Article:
Often, there is a delay before the results of foreign policy decisions arrive.
The decision not to install the anti-missile system in Poland and the radar installation in the Czech Republic is no surprise. The Russians have opposed this from the beginning. We always told them the defense system was there to defend Europe from the rogue nuclear state of Iran. The Russians did not buy.
Less noticed, the failure to deploy leaves our eastern seaboard vulnerable. Vulnerable to the degree that this system would successfully intercept a hostile incoming missile.
Our trusted ally, the Poles, are not worried so much about Iran. They see the Russians as the threat to their security. The Poles have a 70 year old memory of the Russian invasion as well as the reminder of Georgia in 2008.
President Reagan wisely embraced the strategic missile defense at a critical time. Critical, because a prominent mind-set among many policy-thinkers was to ridicule the concept and they were gaining momentum. The opponents to strategic defense alleged that missile defense was unworkable because it was not dependable technologically and therefore premature. The critics considered the defense shield a political tool. More accurately, the test results of the missile system have been successful for the most part.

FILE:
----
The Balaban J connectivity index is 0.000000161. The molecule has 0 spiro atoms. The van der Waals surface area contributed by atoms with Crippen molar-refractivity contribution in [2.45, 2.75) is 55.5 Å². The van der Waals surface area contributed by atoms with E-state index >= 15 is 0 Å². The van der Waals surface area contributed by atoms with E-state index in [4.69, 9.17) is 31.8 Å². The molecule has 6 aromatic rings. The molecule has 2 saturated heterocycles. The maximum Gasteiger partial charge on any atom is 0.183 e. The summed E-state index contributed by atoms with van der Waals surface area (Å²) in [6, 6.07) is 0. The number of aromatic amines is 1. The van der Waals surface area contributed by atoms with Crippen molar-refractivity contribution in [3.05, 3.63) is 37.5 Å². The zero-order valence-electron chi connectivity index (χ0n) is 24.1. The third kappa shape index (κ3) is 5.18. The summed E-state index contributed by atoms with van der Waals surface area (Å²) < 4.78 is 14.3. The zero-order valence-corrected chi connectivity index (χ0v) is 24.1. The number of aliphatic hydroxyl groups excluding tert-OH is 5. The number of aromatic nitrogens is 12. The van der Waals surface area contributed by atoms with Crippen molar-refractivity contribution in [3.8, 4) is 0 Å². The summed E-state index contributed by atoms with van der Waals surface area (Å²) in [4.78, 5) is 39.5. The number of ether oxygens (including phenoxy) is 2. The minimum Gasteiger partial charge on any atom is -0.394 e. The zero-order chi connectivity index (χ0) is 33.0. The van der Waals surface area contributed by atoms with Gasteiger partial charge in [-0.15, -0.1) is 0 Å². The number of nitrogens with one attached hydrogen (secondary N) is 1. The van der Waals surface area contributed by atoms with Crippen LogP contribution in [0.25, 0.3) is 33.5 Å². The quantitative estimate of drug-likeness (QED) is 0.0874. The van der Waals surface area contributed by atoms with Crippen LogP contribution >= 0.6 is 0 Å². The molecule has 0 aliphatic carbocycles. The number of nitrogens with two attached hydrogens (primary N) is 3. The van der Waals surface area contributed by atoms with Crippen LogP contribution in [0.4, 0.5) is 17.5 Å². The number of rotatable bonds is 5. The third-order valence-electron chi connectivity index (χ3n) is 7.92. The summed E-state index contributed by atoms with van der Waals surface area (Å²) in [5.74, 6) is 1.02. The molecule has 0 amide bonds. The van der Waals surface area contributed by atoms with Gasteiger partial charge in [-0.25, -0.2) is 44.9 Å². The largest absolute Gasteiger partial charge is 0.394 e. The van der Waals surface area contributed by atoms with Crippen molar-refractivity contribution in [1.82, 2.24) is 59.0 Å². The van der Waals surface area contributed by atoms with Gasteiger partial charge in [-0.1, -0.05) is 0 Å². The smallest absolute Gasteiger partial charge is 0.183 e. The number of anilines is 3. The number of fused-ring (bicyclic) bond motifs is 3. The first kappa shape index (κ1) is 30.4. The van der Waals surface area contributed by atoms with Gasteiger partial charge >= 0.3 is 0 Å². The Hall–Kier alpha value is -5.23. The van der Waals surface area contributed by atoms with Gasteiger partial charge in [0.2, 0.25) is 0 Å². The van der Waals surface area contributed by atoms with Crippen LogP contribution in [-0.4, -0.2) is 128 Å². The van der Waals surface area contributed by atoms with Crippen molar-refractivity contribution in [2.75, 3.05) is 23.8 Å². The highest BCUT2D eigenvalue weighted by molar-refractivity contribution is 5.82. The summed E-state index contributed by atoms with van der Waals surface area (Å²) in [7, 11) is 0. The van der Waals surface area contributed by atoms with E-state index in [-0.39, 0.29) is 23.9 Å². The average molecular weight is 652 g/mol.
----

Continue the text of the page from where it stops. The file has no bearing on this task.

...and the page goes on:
Many of these opponents are old adherents to the obsolete and irrational MAD doctrine. A doctrine that made little sense in a bipolar nuclear world and none in a multi-polar nuclear world.
The administration, is packaging the reversal of policy of the European shield to a defense policy update. Few, I suppose accept that explanation. The Poles and Czech’s are suspicious for sure. Some Czech’s are calling the President a coward.
We are more likely dropping the defense shield in deference to the Russians. We would like the Russians to help us in other strategic areas. We will see.
The whole mind-set of a softer, more accommodating world that deserves a higher level of understanding has high risks.
Time will tell.